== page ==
ACC media days: Florida State's Jameis Winston still hottest topic
July 19, 2014 11:36 PM
Jeff Gammons/Getty Images
Jameis Winston #5 of the Florida State Seminoles rests on the sideline in the second half against the Idaho Vandals at Doak Campbell Stadium Nov. 23, 2013 in Tallahassee, Fla. The Seminoles beat the Vandals, 80-14.
Pitt sophomore receiver Tyler Boyd is among the host of young talent playing in the ACC.
By Sam Werner / Pittsburgh Post-Gazette
ACC football players and coaches will gather today and Monday at the Grandover Resort in Greensboro, N.C., to preview the league's upcoming season at the 2014 ACC media days.
The two days of interviews will certainly contain plenty of the same old offseason talk about how everyone is in the best shape of their lives and each team's new coaching hire is going to make all the difference in the world. But there are some interesting story lines with just more than a month to go until kickoff. Here are five things to watch from this year's ACC media days.
Today: ACC media days begin in Greensboro, N.C., and conclude Monday.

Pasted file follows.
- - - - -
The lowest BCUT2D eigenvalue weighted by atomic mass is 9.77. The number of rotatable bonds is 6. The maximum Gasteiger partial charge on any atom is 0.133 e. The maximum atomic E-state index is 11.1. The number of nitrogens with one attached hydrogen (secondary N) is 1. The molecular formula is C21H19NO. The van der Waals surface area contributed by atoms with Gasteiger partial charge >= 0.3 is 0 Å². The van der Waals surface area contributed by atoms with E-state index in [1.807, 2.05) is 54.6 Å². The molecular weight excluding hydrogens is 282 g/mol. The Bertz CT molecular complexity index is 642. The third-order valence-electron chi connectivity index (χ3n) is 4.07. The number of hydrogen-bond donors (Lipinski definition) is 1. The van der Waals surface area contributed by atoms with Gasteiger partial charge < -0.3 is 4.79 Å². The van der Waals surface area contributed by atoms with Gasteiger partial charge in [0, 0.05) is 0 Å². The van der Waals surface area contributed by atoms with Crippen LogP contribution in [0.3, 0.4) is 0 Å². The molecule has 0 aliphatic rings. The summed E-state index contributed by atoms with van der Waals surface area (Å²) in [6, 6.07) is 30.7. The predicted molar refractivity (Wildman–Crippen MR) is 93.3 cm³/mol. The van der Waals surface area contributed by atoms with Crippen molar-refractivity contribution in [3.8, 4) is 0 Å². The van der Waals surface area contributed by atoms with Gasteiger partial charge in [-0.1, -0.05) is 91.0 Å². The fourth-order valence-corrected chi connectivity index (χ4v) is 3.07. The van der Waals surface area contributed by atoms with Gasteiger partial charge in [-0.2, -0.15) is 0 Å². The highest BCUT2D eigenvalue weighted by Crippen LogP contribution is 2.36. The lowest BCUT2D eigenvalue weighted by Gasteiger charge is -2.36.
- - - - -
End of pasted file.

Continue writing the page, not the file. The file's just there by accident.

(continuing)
Aug. 4: Pitt opens preseason camp — the third since Paul Chryst became head coach.
Aug. 28: Wake Forest is the first ACC school to see action when it opens at Louisiana-Monroe (7 p.m., ESPNU).
Aug. 30: Pitt opens its season with a home game vs. Delaware (noon, Heinz Field).
Aug. 30: Florida State — the ACC's first national champion since 1999 — begins defense of its national championship with a game against Oklahoma State in the Cowboys Classic in Arlington, Texas (8 p.m., WTAE).
1. The Jameis Winston show
It would be one thing if Winston, who will be one of two players representing Florida State this week, only had to talk about his on-field exploits over the past 12 months. He stepped into Florida State's starting quarterback job last year as a redshirt freshman and was sensational as he led the Seminoles to an undefeated season and a national championship. And he won the Heisman Trophy along the way. He and the Seminoles enter the 2014 season as the ACC's first defending national champion since 1999. They're also heavy favorites to repeat as league champs and claim a spot in the inaugural College Football Playoff.